Vietnam - Religions
In 2002, the dominant religious belief was Buddhism. Many believers practice a mixture of Mahayana Buddhism, Taoism, and Confucianism, sometimes called Vietnam's "Triple Religion." It was under Chinese rule that these three major religions and philosophical systems entered the country. Three-fourths of the population are at least nominally Buddhist. Like many Asian peoples, the Vietnamese also practiced spirit worship, a form of religious belief that was particularly prevalent among the tribal peoples.
Christianity was first brought to Vietnam in the 17th century by Roman Catholic missionaries sponsored by the French, the Spanish, the Portuguese, or the papacy. Eventually, however, propagation of the Christian faith was forbidden by the imperial court, and Catholicism could only be practiced in secret. French priests were especially active in provoking the French decision to conquer Vietnam in the 19th century.
Under French rule, Christianity prospered, and when Vietnam restored its independence in 1954, there were more than 2 million Catholics in the country, a population that increased to between 6 and 7 million in 1998.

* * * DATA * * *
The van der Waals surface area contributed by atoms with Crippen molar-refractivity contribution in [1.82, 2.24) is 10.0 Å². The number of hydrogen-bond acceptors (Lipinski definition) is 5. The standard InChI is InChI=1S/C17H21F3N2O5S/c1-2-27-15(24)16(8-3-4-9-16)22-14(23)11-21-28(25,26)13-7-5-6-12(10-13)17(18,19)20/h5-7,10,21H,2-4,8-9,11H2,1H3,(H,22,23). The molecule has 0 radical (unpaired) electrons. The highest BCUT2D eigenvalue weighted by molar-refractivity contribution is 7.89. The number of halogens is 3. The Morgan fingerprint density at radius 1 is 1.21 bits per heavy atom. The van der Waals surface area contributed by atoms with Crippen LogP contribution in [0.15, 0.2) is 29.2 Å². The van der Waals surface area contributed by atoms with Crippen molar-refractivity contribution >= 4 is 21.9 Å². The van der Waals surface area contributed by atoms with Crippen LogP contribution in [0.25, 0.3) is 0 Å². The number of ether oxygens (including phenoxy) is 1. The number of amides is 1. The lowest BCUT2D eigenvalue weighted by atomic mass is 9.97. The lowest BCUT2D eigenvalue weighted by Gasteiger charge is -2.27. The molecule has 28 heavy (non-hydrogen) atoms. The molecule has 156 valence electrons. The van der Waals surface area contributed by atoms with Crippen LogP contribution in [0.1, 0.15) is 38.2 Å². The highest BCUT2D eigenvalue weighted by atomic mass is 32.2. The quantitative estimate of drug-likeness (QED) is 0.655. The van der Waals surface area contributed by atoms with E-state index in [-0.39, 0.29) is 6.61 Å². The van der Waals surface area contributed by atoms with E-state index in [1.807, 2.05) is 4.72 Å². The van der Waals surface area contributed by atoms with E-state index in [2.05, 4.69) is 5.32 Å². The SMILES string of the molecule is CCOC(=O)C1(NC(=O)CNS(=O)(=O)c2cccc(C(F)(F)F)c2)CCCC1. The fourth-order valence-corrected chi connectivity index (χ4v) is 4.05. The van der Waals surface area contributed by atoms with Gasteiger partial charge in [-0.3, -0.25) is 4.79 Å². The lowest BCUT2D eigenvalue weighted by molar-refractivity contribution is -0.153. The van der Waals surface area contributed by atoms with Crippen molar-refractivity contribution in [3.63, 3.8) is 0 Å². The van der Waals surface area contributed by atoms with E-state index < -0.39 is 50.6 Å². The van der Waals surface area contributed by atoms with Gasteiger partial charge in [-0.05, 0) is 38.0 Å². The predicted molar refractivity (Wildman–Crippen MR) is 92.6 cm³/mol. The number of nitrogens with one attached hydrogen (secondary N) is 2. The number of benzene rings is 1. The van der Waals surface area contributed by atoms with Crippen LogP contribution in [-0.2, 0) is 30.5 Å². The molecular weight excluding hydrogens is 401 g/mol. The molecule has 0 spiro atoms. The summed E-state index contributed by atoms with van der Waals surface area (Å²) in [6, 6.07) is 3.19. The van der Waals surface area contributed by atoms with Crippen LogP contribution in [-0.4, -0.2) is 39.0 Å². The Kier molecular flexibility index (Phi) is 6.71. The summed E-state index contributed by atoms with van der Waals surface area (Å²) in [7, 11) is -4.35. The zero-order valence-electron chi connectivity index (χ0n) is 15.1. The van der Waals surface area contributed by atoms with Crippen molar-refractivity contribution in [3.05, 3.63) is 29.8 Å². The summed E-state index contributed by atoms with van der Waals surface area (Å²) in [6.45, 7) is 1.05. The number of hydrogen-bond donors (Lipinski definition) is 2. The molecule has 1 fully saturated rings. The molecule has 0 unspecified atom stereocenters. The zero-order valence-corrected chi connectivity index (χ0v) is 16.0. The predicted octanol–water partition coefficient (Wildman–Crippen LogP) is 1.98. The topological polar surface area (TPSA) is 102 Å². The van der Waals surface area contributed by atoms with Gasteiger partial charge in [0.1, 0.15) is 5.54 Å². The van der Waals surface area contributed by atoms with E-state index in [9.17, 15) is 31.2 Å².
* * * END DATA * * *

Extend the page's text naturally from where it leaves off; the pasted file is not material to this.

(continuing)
Two millenarian religious sects, the Cao Dai and the Hoa Hao, also became popular among peasants and townspeople in the Mekong Delta. In 1998, the Cao Dai sect claimed 1.1 million adherents, and the Hoa Hao claimed 1.3 million.
Minority religions include various denominations of Protestantism, Hinduism, and Islam.
Since reunification in 1975, religious activities have been restricted, although freedom of religion is formally guaranteed in the 1980 constitution. The government granted permission in 1983 for church organizations to carry on activities that correspond to official policies, but it has cracked down on dissident elements that resist state control. In April 1999 the government issued a new decree on religion that prescribes the rights and responsibilities of religious believers. It states for the first time that no religious organization can reclaim lands or properties taken over by the State following the end of the 1954 war against French rule and the 1975 Communist victory in the south. The decree also states that persons formerly detained or imprisoned must obtain special permission from the authorities before resuming religious activities.